A Capehart Scatchard Blog

Third Circuit Upholds Dismissal of Parents’ Complaint for Failure to Exhaust Administrative Remedies

By on September 21, 2016 in Special Education/504 with 0 Comments

Parents who bring claims on behalf of a disabled student under the Individuals with Disabilities Act (“IDEA”) against a school district are first required to follow the administrative process. In New Jersey, IDEA claims must first be filed with the State’s Office of Special Education Programs, and then the case is transmitted to the Office of Administrative Law for a due process hearing and disposition. A parent who disagrees with the Administrative Law Judge’s decision may then file an appeal in federal court. Are parents required to exhaust this same administrative process when they allege violations under Section 504 of the Rehabilitation Act (“Section 504”) but not the IDEA? The answer is yes, according to a recent opinion issued by the Third Circuit Court of Appeals on August 18, 2016 in S.D. v. Haddon Heights Board of Education, No. 15-1804, 2016 U.S. App. LEXIS 15172 (3d Cir. 2016).

The parents of a student enrolled in the Haddon Heights School District (“District”) sued the District in U.S. District Court alleging that the District unlawfully discriminated against him in violation of various federal and state statutes. The majority of their claims focused on allegations that the District violated the Rehabilitation Act (“Section 504”) and the Americans with Disabilities Act (“ADA”) by failing to properly accommodate the student’s disability. Notably, the parents did not allege any IDEA violations.

The District provided the student with accommodations through a Section 504 plan to address his various disabilities. In their complaint, the parents alleged that the Section 504 plans offered to the student failed to properly accommodate his disability and failed to provide him with certain services which precluded him from enjoying the benefits of the educational program to the same extent as his non-disabled peers. The parents also alleged that the District retaliated against him for enforcing the student’s rights under non-IDEA statutes.

The Third Circuit Court upheld the U.S. District’s Court’s decision to dismiss the parents’ claims for failure to exhaust administrative remedies under the IDEA. The parents did not request an administrative due process hearing and instead filed their claims directly in federal court. The Third Circuit pointed to Section 1415(l) of the IDEA which requires exhaustion of remedies for IDEA actions but also in non-IDEA actions in which the relief sought by the parent can be obtained under the IDEA.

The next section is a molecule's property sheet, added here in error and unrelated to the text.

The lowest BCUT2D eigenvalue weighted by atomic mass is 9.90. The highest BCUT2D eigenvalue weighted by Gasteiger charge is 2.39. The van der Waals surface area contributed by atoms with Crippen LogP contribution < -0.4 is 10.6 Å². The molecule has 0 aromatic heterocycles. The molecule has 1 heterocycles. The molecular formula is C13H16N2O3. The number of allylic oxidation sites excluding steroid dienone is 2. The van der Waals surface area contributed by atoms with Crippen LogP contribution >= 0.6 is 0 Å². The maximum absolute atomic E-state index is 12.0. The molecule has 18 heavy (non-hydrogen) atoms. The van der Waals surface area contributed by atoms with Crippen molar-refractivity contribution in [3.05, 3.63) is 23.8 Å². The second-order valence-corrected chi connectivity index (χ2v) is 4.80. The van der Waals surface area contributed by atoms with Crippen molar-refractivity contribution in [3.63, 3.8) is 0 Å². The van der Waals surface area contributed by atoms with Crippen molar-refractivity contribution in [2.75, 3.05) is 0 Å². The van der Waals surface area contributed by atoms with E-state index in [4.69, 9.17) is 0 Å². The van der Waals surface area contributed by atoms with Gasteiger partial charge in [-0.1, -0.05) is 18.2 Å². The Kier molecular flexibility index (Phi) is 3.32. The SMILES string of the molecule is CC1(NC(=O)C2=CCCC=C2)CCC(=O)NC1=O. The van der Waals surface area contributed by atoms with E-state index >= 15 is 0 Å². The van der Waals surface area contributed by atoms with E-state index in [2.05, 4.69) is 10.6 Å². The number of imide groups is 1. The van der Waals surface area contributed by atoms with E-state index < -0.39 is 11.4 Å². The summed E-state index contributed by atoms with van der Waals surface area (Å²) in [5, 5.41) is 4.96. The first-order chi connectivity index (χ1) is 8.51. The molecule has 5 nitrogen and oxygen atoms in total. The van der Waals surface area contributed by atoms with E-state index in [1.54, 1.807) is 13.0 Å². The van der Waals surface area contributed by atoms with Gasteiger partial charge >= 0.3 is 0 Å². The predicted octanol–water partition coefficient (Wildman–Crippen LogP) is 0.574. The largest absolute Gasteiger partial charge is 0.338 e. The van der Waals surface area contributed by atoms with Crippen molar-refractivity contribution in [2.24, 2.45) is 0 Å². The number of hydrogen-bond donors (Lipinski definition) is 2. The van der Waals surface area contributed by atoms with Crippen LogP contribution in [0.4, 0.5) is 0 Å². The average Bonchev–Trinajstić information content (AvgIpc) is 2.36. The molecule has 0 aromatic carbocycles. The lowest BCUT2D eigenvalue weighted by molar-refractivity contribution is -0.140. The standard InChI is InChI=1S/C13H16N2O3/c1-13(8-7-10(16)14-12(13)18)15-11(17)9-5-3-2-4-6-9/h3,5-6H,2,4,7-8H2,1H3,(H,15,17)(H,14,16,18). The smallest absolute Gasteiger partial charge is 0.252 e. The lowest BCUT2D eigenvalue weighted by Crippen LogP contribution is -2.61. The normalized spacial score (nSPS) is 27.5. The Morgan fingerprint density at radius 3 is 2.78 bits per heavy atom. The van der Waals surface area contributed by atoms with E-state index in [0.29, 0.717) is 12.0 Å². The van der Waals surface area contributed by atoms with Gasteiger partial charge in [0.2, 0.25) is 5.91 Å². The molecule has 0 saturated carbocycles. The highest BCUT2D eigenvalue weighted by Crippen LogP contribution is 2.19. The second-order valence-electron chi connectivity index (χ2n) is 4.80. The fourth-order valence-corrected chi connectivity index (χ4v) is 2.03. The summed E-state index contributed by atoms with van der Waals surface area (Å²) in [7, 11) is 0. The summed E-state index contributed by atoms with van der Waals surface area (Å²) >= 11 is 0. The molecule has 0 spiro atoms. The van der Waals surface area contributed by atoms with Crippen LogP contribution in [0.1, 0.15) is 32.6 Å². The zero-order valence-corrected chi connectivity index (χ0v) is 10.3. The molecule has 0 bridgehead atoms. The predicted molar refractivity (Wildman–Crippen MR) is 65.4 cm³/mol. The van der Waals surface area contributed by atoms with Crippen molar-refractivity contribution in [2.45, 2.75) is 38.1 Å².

In reaching its decision, the Third Circuit reasoned that if a non-IDEA claim falls within the scope contemplated by the IDEA, then the parents are required to exhaust administrative remedies. That is, if the claim, while it may be labeled by the parent as a non-IDEA claim, relates to the identification, evaluation, educational placement, or the provision of a free appropriate public education of a child, then it falls within the scope of the IDEA, and exhaustion of administrative remedies is required.

The Third Circuit reminds us in this case that public policy strongly favors the exhaustion of administrative remedies in order to create a complete record and allow the state educational agencies to apply their expertise in these areas of law.


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About the Author

About the Author:

Sanmathi (Sanu) Dev, Esq. concentrates her practice on the representation of boards of education and charter schools in all areas of school law including: labor and employment, special education, Section 504, student discipline, FERPA, Anti-Bullying Bill of Rights Act, student residency, civil rights, tenure, OPRA, and OPMA. In connection with these representations, she is experienced in handling matters before State and Federal courts, including the Office of Administrative Law. Ms. Dev is an experienced special education litigator and defends school districts in due process hearings from inception through trial. In addition, she has handled matters before governmental agencies, including the U.S. Office for Civil Rights and New Jersey Division on Civil Rights. Ms. Dev routinely conducts training and seminars, drafts policies and manuals, and provides strategic advice to school administrators regarding school law issues. Ms. Dev was recently recognized as one of South Jersey’s Awesome Attorneys as published by South Jersey Magazine. She is licensed to practice law in New Jersey, the District Court for the District of New Jersey and Pennsylvania.


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